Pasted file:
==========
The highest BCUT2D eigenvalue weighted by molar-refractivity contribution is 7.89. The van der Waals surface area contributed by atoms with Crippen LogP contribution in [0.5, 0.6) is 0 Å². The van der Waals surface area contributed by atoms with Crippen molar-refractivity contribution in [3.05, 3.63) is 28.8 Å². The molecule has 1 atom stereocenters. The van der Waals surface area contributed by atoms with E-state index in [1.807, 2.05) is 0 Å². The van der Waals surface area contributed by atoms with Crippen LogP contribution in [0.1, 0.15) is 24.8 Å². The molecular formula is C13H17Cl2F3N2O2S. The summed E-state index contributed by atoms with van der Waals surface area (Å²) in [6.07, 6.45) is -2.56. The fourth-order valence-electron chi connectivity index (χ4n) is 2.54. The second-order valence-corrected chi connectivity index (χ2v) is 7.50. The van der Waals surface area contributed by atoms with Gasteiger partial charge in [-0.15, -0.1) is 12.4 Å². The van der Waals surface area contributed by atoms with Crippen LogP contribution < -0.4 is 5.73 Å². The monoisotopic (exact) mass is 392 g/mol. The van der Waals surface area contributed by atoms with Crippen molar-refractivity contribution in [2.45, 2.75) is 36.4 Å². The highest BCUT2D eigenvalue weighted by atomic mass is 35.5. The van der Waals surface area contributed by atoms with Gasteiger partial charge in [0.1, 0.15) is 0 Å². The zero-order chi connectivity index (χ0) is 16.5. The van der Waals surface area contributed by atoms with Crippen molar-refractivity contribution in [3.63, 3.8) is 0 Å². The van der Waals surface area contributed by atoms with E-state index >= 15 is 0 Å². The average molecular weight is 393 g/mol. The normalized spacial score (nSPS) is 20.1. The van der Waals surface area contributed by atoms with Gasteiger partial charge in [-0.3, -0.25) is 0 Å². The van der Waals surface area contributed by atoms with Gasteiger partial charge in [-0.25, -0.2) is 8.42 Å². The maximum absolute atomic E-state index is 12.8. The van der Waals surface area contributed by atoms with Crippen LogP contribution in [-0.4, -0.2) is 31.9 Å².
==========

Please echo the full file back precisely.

The highest BCUT2D eigenvalue weighted by molar-refractivity contribution is 7.89. The van der Waals surface area contributed by atoms with Crippen LogP contribution in [0.5, 0.6) is 0 Å². The van der Waals surface area contributed by atoms with Crippen molar-refractivity contribution in [3.05, 3.63) is 28.8 Å². The molecule has 1 atom stereocenters. The van der Waals surface area contributed by atoms with E-state index in [1.807, 2.05) is 0 Å². The van der Waals surface area contributed by atoms with Crippen LogP contribution in [0.1, 0.15) is 24.8 Å². The molecular formula is C13H17Cl2F3N2O2S. The summed E-state index contributed by atoms with van der Waals surface area (Å²) in [6.07, 6.45) is -2.56. The fourth-order valence-electron chi connectivity index (χ4n) is 2.54. The second-order valence-corrected chi connectivity index (χ2v) is 7.50. The van der Waals surface area contributed by atoms with Gasteiger partial charge in [-0.15, -0.1) is 12.4 Å². The van der Waals surface area contributed by atoms with Crippen LogP contribution < -0.4 is 5.73 Å². The monoisotopic (exact) mass is 392 g/mol. The van der Waals surface area contributed by atoms with Crippen molar-refractivity contribution in [2.45, 2.75) is 36.4 Å². The highest BCUT2D eigenvalue weighted by atomic mass is 35.5. The van der Waals surface area contributed by atoms with Gasteiger partial charge in [0.1, 0.15) is 0 Å². The zero-order chi connectivity index (χ0) is 16.5. The van der Waals surface area contributed by atoms with Crippen molar-refractivity contribution in [3.63, 3.8) is 0 Å². The van der Waals surface area contributed by atoms with E-state index >= 15 is 0 Å². The average molecular weight is 393 g/mol. The normalized spacial score (nSPS) is 20.1. The van der Waals surface area contributed by atoms with Gasteiger partial charge in [-0.3, -0.25) is 0 Å². The van der Waals surface area contributed by atoms with Gasteiger partial charge in [-0.25, -0.2) is 8.42 Å². The maximum absolute atomic E-state index is 12.8. The van der Waals surface area contributed by atoms with Crippen LogP contribution in [-0.4, -0.2) is 31.9 Å².